It’s hard to go wrong with “Disney’s Newsies: The Musical.” But that doesn’t mean at all that it’s easy to get right.

The glorious, massive show – given an expert, exhilarating production by Countryside Community Theatre – is a classic “underdog vs.

REVIEW: Thrilling, Energetic “Newsies” at Countryside Worthy of a Pulitzer in Performance

A big dance scene at the “Newsies” start of the second act.

topdog” battle. Scrappy, poor, relentlessly tenacious newspaper carriers (the newsies) go on strike after the cold, conniving, egomaniacal publishing titan Joseph Pulitzer hikes the cost they must pay to sell copies – in a bid to boost his bottom line.

In the pre-broadcasting days, circa 1899, newspapers were THE king of communication and New York City alone had 15 daily papers at the dawn of the 20th century, engaged in ruthless wars for sales and dominance. What makes the “Newsies” musical (based on a true story and the 1992 Disney film starring a young Christian Bale) so appealing is the purity of good versus evil, cheering for the upstart, young newsies – led by the charismatic “17-year-old” Jack Kelly, rooting also for the feminist moxie of ambitious reporter Katherine Plumber, and roaring to an inspiring happy ending after a plethora of

REVIEW: Thrilling, Energetic “Newsies” at Countryside Worthy of a Pulitzer in Performance

Andrew Arevalo, left, Nickie Callender, Sophia Kilburg and Ben Bergthold in “Newsies.”

gorgeous songs and dazzling dance numbers.

Easier said than done, for sure.

To Countryside’s credit, the 39-year-old community nonprofit has assembled a first-class team of talents on and off stage to bring the thrilling 2012 musical to ecstatic life. This is arguably the most committed, energetic and full-throated show I’ve seen in the past two months – since I’ve finally been attending theater in-person regularly. It’s as if the 33-member CCT cast is performing their last production before another extended shutdown; they’re clearly giving it more than the cliched 110 percent. They MEAN it, want to make it count, and it shows,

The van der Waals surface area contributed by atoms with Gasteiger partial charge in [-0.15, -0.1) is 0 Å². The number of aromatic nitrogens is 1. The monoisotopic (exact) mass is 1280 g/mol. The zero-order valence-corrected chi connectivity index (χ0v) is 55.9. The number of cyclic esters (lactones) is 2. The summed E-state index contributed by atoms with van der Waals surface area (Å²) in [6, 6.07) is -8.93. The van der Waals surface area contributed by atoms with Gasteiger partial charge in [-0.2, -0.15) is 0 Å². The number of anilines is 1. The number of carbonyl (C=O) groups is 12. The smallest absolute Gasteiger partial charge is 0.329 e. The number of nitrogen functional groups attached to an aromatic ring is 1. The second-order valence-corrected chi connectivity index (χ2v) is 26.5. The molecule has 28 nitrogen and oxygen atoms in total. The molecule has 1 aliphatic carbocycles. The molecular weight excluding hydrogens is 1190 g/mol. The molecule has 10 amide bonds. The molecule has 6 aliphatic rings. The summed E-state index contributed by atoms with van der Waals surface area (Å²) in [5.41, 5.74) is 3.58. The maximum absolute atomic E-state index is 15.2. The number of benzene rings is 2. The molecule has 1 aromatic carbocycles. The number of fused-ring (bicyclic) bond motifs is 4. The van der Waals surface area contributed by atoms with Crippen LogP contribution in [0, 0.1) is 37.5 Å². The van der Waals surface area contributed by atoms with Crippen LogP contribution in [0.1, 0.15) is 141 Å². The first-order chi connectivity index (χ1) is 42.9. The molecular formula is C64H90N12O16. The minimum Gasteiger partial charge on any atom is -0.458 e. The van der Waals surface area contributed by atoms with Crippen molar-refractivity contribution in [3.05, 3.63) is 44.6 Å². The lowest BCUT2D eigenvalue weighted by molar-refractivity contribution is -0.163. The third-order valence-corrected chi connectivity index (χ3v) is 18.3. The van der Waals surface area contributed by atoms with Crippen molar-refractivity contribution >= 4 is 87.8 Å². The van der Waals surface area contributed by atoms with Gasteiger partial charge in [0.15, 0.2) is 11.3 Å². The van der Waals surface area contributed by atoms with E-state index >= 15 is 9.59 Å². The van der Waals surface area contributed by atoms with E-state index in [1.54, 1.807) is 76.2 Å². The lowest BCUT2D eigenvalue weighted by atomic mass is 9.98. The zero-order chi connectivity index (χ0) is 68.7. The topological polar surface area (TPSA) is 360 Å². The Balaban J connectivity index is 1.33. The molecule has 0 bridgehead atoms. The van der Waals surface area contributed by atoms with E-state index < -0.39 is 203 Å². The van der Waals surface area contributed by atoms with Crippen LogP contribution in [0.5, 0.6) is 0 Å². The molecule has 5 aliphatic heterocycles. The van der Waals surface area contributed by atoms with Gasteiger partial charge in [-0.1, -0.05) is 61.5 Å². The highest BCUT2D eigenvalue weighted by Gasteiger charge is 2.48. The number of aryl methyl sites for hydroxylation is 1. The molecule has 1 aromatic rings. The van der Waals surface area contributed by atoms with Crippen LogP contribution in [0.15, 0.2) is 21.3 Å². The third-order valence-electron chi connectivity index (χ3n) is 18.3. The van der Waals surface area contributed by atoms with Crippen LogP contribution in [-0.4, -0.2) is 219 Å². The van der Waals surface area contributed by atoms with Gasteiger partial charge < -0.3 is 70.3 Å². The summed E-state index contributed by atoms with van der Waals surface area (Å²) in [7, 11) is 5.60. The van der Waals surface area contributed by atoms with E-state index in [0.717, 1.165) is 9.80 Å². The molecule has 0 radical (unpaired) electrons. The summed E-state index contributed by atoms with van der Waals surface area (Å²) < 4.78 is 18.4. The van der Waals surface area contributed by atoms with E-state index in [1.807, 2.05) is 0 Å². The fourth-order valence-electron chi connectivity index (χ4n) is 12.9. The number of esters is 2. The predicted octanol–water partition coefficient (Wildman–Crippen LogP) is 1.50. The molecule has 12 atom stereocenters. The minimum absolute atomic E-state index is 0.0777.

REVIEW: Thrilling, Energetic “Newsies” at Countryside Worthy of a Pulitzer in Performance

The ending of “King of New York” in Countryside’s “Newsies,” directed and choreographed by Ashley Mills Becher.


Under the tremendously assured, stylish direction and choreography of Ashley Mills Becher, this is a “Newsies” to celebrate, starting with the confident Andrew Arevalo (a University of Wisconsin-Platteville junior) raising the roof as Jack.

At the story’s start, Arevalo winningly sings of his dreams of beginning a new life out West in Santa Fe, and that classic “I want” song is reprised to breathtaking effect in a stunning Act I close, after the enthusiastic, uplifting group anthem, “Seize the Day.”

One of Becher’s most inspired casting choices is to have the traditional male role of Jack’s best friend, Crutchie (kind of “Newsies” Tiny Tim), played by a lively, spunky girl, 14-year-old Marley Haley. The character is all the more special for the Moliner since in real life, she lives with Complex Regional Pain Syndrome (CRPS), forcing Marley to sometimes use crutches, and she is just great in “Newsies.”


Female drive, pluck and perseverance are personified in Sophia Kilburg, who’s a perfect Katherine Plumber – the pioneering New York Sun reporter (who turns out to be the daughter of the villainous Pulitzer, who owns the rival New York World). At first, she writes for the society

REVIEW: Thrilling, Energetic “Newsies” at Countryside Worthy of a Pulitzer in Performance

Marley Haley plays Crutchie in Countryside’s “Newsies” at North Scott High School.

pages, but knows a big story when she sees Jack’s plans and she gets them (a true David taking on Goliath) on the Sun front page.

The combination of “The World Will Know” (a terrific title with double meaning) – which shows the passion and purpose of the newsies to form a union and protest – and Katherine’s “Watch What Happens” right after – outlining her ambition to be taken more seriously as a journalist, giving voice to the newsies’ dreams – is genuinely stirring and electrifying.

Kilburg (a 20-year-old University of Iowa student) and Arevalo also have a spiky, intoxicating Hepburn-and-Tracy vibe going on, the clash of two stubborn equals, at first annoying the hell out of each other, but of course later falling in love.

REVIEW: Thrilling, Energetic “Newsies” at Countryside Worthy of a Pulitzer in Performance

Sophia Kilburg, as Katherine, shows off her dance moves in Ashley Becher’s production of “Newsies.”